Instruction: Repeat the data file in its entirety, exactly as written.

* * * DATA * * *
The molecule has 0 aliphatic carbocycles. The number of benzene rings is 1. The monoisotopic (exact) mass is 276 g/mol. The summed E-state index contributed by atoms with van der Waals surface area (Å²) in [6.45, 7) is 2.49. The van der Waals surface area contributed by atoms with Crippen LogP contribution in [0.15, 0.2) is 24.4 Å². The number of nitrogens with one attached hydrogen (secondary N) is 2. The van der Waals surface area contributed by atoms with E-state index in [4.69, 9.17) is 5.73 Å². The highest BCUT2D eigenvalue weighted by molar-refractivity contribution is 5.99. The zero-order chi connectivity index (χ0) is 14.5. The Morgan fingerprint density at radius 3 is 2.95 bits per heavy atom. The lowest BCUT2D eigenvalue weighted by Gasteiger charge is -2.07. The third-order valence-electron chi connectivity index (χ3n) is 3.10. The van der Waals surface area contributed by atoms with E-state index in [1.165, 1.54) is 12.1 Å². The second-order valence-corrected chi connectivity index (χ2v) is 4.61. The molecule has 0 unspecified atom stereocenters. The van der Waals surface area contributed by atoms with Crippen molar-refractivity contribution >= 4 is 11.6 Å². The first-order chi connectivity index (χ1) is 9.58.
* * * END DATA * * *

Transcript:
The molecule has 0 aliphatic carbocycles. The number of benzene rings is 1. The monoisotopic (exact) mass is 276 g/mol. The summed E-state index contributed by atoms with van der Waals surface area (Å²) in [6.45, 7) is 2.49. The van der Waals surface area contributed by atoms with Crippen LogP contribution in [0.15, 0.2) is 24.4 Å². The number of nitrogens with one attached hydrogen (secondary N) is 2. The van der Waals surface area contributed by atoms with E-state index in [4.69, 9.17) is 5.73 Å². The highest BCUT2D eigenvalue weighted by molar-refractivity contribution is 5.99. The zero-order chi connectivity index (χ0) is 14.5. The Morgan fingerprint density at radius 3 is 2.95 bits per heavy atom. The lowest BCUT2D eigenvalue weighted by Gasteiger charge is -2.07. The third-order valence-electron chi connectivity index (χ3n) is 3.10. The van der Waals surface area contributed by atoms with E-state index in [1.165, 1.54) is 12.1 Å². The second-order valence-corrected chi connectivity index (χ2v) is 4.61. The molecule has 0 unspecified atom stereocenters. The van der Waals surface area contributed by atoms with Crippen molar-refractivity contribution >= 4 is 11.6 Å². The first-order chi connectivity index (χ1) is 9.58.